He should have been a Heisman candidate in both his junior and senior years; he was certainly as impactful as his teammate Charlie Ward or Colorado running back Rashaan Salaam, the Heisman winners those seasons.
Even so, there were some questions about Brooks’ NFL future because he was undersized at 6-foot, 235 or so pounds. The Buccaneers took him late in the first round of the 1995 draft. Earlier in that draft, they took Warren Sapp; those two would change everything in Tampa Bay.
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Things needed to change. The Bucs had 13 consecutive losing seasons under five different coaches before Brooks and Sapp came along. After their rookie season, Tampa Bay hired Tony Dungy to be head coach. It doesn’t seem like 1995 is so long ago, but Dungy was only the fourth African-American head coach in the NFL since Fritz Pollard in the 1920s — Art Shell, Dennis Green, Ray Rhodes and Dungy.
Dungy had been interviewed and denied so many times before Tampa Bay … even at the time, it felt absolutely ridiculous. It just didn’t make sense how many times teams passed on hiring him as head coach. It felt something just HAD to be wrong with him.
Of course, the truth was that there was something wrong with the NFL. Under Dungy, the Bucs completely transformed as an organization: Brooks and Sapp were the biggest reasons why. While Sapp went after the quarterback and tackles behind the line of scrimmage — talking all the way — Brooks just made tackles all over the field. He led the league in solo tackles three times in his career. He flew around, sideline to sideline, blanketing receivers, making picture-perfect tackles.
There are so many things you can say about his extraordinary ability as a tackler, but maybe the best way to say it is that he seemed impervious to feints. A ball-carrier would juke and cut and stop and start, and Brooks would just plow right through them. It didn’t matter who it was.*
*In 2004, the Bucs were playing Michael Vick’s Falcons, and Vick had been all-but-unstoppable as a passer and a runner. He has an argument as the most elusive runner in NFL history. “No points!” Brooks told his teammates all game long, and sure enough the Bucs shut out the Falcons 27-0 (“That’s a Babe Ruth-type shot there,” Simeon Rice said after the game) and Brooks finished the game with 11 tackles, two sacks, a forced fumble and a tipped pass that led to an interception.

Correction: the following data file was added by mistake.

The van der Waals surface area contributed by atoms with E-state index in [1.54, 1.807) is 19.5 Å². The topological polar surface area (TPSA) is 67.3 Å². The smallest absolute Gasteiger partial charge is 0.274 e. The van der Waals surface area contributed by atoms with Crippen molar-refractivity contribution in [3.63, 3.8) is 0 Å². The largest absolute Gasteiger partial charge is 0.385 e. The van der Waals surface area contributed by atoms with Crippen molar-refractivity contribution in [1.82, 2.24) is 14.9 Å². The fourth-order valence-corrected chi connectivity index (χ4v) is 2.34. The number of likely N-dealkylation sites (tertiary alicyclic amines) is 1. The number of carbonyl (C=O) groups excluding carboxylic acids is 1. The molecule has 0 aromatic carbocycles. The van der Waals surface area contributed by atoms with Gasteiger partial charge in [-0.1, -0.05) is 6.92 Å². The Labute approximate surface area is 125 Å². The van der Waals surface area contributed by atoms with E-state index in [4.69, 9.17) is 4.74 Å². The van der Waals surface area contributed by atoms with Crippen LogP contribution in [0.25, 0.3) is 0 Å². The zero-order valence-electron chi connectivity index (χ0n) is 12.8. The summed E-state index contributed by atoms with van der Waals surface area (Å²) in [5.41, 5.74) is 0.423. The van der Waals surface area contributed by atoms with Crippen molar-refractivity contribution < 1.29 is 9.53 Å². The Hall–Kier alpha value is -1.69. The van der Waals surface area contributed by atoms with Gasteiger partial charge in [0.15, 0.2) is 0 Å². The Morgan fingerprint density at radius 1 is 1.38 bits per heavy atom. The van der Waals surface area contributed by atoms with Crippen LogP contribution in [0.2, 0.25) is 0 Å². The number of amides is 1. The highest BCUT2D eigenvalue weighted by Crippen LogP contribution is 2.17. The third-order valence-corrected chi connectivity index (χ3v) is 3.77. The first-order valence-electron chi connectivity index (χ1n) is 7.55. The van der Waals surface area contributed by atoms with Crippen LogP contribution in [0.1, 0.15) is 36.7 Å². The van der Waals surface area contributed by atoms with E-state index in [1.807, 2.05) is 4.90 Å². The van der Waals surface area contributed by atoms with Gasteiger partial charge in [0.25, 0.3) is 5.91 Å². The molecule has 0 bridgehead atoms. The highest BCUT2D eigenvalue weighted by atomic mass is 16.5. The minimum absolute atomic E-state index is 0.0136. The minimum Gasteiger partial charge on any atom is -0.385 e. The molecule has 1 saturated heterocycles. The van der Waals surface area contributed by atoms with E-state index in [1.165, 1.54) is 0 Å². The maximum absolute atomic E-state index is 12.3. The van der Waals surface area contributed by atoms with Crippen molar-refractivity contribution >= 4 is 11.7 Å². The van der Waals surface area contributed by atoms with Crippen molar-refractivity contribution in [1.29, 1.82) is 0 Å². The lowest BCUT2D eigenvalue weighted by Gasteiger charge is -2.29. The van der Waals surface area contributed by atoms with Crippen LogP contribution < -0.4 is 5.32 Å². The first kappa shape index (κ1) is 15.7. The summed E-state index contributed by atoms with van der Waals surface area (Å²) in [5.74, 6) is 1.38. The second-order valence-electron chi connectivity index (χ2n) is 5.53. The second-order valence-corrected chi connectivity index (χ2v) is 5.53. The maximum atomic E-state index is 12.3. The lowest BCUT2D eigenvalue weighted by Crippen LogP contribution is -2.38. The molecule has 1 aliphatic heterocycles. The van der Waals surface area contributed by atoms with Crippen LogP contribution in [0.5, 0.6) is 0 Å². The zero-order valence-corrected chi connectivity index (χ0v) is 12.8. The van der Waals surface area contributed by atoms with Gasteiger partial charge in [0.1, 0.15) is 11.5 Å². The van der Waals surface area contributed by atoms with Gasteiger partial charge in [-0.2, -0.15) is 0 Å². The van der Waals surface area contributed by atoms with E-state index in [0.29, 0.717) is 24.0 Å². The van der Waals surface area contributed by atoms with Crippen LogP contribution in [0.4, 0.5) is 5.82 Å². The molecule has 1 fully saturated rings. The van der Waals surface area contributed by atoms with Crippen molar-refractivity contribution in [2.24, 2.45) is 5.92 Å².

The Bucs made the playoffs four times under Dungy, but it wasn’t good enough for team owner Malcolm Glazer, who fired Dungy after the 2001 season. Let’s go down that rabbit hole for a minute because it was quite the dumpster fire (and, ironically, it led to the crescendo of Brooks’ career).
First off: It took a whole lot of gall for the Bucs to fire Dungy. He had turned around the worst franchise in professional sports. He had built one of the greatest defenses in NFL history. And he was unanimously understood to be one of the classiest people in sports.
My friend Dave Fleming wrote this at the time: “After watching this fiasco unfold over the last week, I have to ask: Is there no room left in this game for class, integrity and character?”
On the surface, it should be said, Glazer’s reasoning was not entirely without merit. The Bucs did seem to have plateaued as a playoff team that was not quite good enough to get to the Super Bowl. And there were some real questions about Dungy’s willingness to make the offensive changes the team needed to take the next step.
But here’s the thing, looking back: There was one reason, and only one reason, that the Bucs fired Tony Dungy. Glazer and Co. had come to an agreement with the man himself, Bill Parcells.
Bill Parcells! The Big Tuna! He had been out of the NFL since 1999, and in his absence his legend had only grown. The man won two Super Bowls with the Giants. He took the lowly Patriots and Jets to the playoffs. He was larger than life! You know that meme with the guy looking back? Right, I’ve always wanted to do one of those:
Glazer was quietly ecstatic. He made some nominal comments about how hard it was to let go of Dungy, how much he admired Dungy, but he had stars in his eyes. He was so fired up about Bill Parcells coaching the Bucs that he did not even consider the hottest young offensive coach going, Florida’s Steve Spurrier. Spurrier had played for the Bucs and was probably the most popular football figure in Tampa-St. Pete. But Glazer had his man.
‘BAY WATCH,” the New York Daily News blared on the back page. “Tampa waters ideal for Tuna after Bucs fire Dungy.”
Yes, the Glazers were all in on Bill Parcells. But here’s the thing: The Bucs had tried to hire Parcells once before, back in 1992. It was a different owner then, Hugh Culverhouse, but they still had a handshake agreement. And Parcells, at the very last minute, decided to pull back his hand and sit out one more year before taking the job in New England.
“I feel as though we’ve been jilted at the altar,” Culverhouse said sadly. “I’m still here at the altar. For what it’s worth, there’s no honeymoon.”
Now, the Glazers were convinced that Parcells was definitely in. The Bucs would have that honeymoon after all. And that was worth dumping the most successful coach in team history.
And then … well, do I even need to say it?
“Parcells Jilts Bucs,” was the gigantic headline across the sports page of the Orlando Sentinel.
What a surprise.